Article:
We also all were excited to re-charge our missionary spirit listening to a presentation by visiting priest Fr. John Parker III, chair of the Orthodox Church in America’s Department of Evangelization and evangelist extraordinaire (While on a quick walking tour of the neighborhood, and en Español, he invited the clerk at our local bakery Pan de Cielo and a passerby named Pedro to Sunday service. Click to listen to his presentation: Bringing People to Faith).
It was great to host such a successful assembly but it was even greater to prepare for the assembly. As a pastor, I observed how much our preparation for and execution of this huge event helped us grow as a parish. Let me count the ways.
One: we built up our organizational skills. Everyone learned how important it was to stick to the master plan and to follow the lead by our incredible Co-chairs Darlene and Debbie—all of which made the event run smoothly.
Two: we learned to depend on each other. Deep cleaning our parish hall required an assembly line; we dusted, swept, sponged, polished, and dried that room top to bottom until it gleamed. Some of us worked low to the ground, and some of us worked high up on ladders, but in cleaning that immense space, we realized we needed everyone, at every level.
Three: we learned that we collectively possess a great deal of talent. This assembly required executive assistants to plot a day-by-day and hour-by-hour plan on Xcel sheets; techies to install wi-fi and manage sound equipment; a designer-printer to make name tags for each delegate and signage for the parking lot and church building; an extraordinary kitchen crew to whip up everything from mushroom soup to gourmet mac-n-cheese to gluten-free muffins; a photographer to archive the event; seasoned altar servers for worship services; a translator to render from Russian to English the 1935 minutes of the first assembly of Orthodox clergy of New England, which then graced our historic display; singers who added their voices to the Diocesan Choir; greeters with ever-ready smiles and warm handshakes; and able bodies to break down and set up tables and chairs, 2 or 3 times!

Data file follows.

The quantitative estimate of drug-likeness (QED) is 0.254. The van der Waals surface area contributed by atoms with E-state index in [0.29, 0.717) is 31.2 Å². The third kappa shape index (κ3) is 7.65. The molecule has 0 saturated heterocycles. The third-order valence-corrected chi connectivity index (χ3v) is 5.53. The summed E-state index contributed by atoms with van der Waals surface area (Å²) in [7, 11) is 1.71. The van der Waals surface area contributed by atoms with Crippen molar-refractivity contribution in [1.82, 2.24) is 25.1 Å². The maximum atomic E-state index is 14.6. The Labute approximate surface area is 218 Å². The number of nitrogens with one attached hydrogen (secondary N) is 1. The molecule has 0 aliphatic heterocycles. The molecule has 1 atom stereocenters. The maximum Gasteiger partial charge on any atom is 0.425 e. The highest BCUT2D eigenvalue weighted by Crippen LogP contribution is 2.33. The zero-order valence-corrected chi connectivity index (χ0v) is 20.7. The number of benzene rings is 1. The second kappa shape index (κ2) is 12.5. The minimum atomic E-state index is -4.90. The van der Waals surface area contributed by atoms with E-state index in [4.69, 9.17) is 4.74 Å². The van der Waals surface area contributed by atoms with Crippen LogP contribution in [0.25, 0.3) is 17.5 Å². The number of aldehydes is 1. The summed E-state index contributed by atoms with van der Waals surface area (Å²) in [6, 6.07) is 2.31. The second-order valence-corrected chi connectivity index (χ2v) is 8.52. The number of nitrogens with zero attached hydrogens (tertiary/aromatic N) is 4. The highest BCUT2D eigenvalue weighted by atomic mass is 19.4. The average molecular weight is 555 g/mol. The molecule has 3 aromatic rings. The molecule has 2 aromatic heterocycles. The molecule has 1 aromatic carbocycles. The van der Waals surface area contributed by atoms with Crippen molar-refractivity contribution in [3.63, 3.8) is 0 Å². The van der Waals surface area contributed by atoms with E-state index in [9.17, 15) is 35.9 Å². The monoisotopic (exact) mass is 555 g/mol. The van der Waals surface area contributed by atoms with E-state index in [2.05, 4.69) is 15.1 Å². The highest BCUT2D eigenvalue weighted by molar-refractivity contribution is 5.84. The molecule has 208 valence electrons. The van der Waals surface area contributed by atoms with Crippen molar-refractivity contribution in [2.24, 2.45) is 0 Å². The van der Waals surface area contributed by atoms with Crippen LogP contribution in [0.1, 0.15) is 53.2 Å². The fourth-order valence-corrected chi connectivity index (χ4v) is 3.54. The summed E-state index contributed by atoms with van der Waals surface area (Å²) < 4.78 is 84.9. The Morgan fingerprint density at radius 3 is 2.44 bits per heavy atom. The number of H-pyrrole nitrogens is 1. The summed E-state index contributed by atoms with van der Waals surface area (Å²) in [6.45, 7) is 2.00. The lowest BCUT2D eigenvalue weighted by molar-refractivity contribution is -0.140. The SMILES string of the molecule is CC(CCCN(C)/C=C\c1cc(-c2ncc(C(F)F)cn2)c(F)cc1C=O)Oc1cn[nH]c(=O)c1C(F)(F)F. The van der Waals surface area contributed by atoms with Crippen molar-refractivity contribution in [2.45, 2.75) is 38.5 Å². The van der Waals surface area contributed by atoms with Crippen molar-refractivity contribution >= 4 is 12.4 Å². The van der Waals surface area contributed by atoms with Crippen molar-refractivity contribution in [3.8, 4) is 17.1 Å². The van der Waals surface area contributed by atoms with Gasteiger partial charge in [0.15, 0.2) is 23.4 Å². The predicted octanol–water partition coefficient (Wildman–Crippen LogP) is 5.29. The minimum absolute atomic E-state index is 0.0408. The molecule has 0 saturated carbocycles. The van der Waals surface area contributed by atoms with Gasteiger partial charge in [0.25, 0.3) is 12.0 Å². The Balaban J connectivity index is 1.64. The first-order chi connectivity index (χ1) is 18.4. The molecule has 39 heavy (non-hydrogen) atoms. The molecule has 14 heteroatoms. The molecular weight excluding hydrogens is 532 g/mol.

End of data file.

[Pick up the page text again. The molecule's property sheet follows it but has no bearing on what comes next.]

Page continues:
Four: we learned that we collectively have a great deal of potential. Our visitors continually expressed wonder at our spacious church, hall, and property, and historical items, such as our six Russian bells and icons donated by Tsar Nicholas II and Tsarina Alexandra (Romanov), as well as our warm hospitality. Their remarks caused me to reflect on all we possess in material and spiritual assets, and all we can accomplish when we use them.
So…well done, good and faithful parishioners. You made me proud as a pastor, but even more, you made me remember the worth of good and honest work, especially when we work together, as Psalm 128 says: “You will enjoy the fruit of your labor. How joyful and prosperous you will be!” (v. 2).
Listen to Fr. John Parker’s special presentation on how to evangelize your neighborhood…and the world: Bringing People to Faith
Photos on this page by Richard Kendall; view a full gallery of Rich’s photos here
Happy New Year!
I’m doing so because the Church’s New Year, the “ecclesiastical New Year,” begins on September 1st. Why? A few reasons.
In ancient Rome, the New Year was marked by a tax assessment by the Emperor, called an “Indication,” which occurred annually on the first day of September. In nature, the completion of each year takes place at summer’s end, with the harvest and gathering of the crops into storehouses, and we begin sowing of seed in the earth anew for the production of future crops in early fall. The Church also keeps festival on September 1st, beseeching God for fair weather, seasonable rains, and an abundance of the fruits of the earth.